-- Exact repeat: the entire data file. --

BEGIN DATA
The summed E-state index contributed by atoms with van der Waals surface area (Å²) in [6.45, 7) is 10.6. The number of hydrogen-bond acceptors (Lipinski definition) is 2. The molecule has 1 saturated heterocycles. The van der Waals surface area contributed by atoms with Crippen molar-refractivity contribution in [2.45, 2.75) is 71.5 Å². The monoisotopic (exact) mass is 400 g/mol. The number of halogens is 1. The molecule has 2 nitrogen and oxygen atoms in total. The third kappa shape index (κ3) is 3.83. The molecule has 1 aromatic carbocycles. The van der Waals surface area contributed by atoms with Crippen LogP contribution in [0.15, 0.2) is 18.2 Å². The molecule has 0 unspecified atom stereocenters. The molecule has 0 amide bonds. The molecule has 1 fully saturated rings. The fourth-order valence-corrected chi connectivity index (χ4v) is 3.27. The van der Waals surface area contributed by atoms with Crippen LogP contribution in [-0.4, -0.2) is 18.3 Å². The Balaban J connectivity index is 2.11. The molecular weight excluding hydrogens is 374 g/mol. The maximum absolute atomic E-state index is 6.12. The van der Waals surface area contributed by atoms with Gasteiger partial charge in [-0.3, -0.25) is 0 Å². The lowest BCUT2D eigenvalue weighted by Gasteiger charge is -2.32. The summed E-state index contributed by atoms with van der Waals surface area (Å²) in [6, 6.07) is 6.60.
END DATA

The summed E-state index contributed by atoms with van der Waals surface area (Å²) in [6.45, 7) is 10.6. The number of hydrogen-bond acceptors (Lipinski definition) is 2. The molecule has 1 saturated heterocycles. The van der Waals surface area contributed by atoms with Crippen molar-refractivity contribution in [2.45, 2.75) is 71.5 Å². The monoisotopic (exact) mass is 400 g/mol. The number of halogens is 1. The molecule has 2 nitrogen and oxygen atoms in total. The third kappa shape index (κ3) is 3.83. The molecule has 1 aromatic carbocycles. The van der Waals surface area contributed by atoms with Crippen LogP contribution in [0.15, 0.2) is 18.2 Å². The molecule has 0 unspecified atom stereocenters. The molecule has 0 amide bonds. The molecule has 1 fully saturated rings. The fourth-order valence-corrected chi connectivity index (χ4v) is 3.27. The van der Waals surface area contributed by atoms with Crippen LogP contribution in [-0.4, -0.2) is 18.3 Å². The Balaban J connectivity index is 2.11. The molecular weight excluding hydrogens is 374 g/mol. The maximum absolute atomic E-state index is 6.12. The van der Waals surface area contributed by atoms with Gasteiger partial charge in [-0.3, -0.25) is 0 Å². The lowest BCUT2D eigenvalue weighted by Gasteiger charge is -2.32. The summed E-state index contributed by atoms with van der Waals surface area (Å²) in [6, 6.07) is 6.60.